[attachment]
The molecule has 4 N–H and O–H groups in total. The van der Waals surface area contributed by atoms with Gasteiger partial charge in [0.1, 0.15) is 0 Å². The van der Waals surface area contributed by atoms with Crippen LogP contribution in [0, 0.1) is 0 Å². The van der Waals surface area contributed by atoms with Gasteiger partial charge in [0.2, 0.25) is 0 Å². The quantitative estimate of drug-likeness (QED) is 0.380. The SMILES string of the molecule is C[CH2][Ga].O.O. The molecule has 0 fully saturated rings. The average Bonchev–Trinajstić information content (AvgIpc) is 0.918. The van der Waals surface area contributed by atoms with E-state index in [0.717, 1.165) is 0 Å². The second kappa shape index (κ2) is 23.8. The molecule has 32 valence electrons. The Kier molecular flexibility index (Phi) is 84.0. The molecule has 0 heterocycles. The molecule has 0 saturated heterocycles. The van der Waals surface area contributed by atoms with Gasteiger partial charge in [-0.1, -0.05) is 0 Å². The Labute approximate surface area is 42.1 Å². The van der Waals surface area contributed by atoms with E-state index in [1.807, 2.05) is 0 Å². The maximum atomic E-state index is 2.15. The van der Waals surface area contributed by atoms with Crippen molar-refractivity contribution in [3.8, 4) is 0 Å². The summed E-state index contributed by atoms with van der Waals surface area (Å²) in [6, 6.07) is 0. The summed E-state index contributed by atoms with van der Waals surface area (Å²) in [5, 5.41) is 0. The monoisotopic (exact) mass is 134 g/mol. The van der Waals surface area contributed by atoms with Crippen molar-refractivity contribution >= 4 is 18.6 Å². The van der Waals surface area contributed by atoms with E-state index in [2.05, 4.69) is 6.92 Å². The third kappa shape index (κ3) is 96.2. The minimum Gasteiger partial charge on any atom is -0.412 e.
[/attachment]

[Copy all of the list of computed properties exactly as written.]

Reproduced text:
The molecule has 4 N–H and O–H groups in total. The van der Waals surface area contributed by atoms with Gasteiger partial charge in [0.1, 0.15) is 0 Å². The van der Waals surface area contributed by atoms with Crippen LogP contribution in [0, 0.1) is 0 Å². The van der Waals surface area contributed by atoms with Gasteiger partial charge in [0.2, 0.25) is 0 Å². The quantitative estimate of drug-likeness (QED) is 0.380. The SMILES string of the molecule is C[CH2][Ga].O.O. The molecule has 0 fully saturated rings. The average Bonchev–Trinajstić information content (AvgIpc) is 0.918. The van der Waals surface area contributed by atoms with E-state index in [0.717, 1.165) is 0 Å². The second kappa shape index (κ2) is 23.8. The molecule has 32 valence electrons. The Kier molecular flexibility index (Phi) is 84.0. The molecule has 0 heterocycles. The molecule has 0 saturated heterocycles. The van der Waals surface area contributed by atoms with Gasteiger partial charge in [-0.1, -0.05) is 0 Å². The Labute approximate surface area is 42.1 Å². The van der Waals surface area contributed by atoms with E-state index in [1.807, 2.05) is 0 Å². The maximum atomic E-state index is 2.15. The van der Waals surface area contributed by atoms with Crippen molar-refractivity contribution in [3.8, 4) is 0 Å². The summed E-state index contributed by atoms with van der Waals surface area (Å²) in [6, 6.07) is 0. The summed E-state index contributed by atoms with van der Waals surface area (Å²) in [5, 5.41) is 0. The monoisotopic (exact) mass is 134 g/mol. The van der Waals surface area contributed by atoms with Crippen molar-refractivity contribution >= 4 is 18.6 Å². The van der Waals surface area contributed by atoms with E-state index in [2.05, 4.69) is 6.92 Å². The third kappa shape index (κ3) is 96.2. The minimum Gasteiger partial charge on any atom is -0.412 e.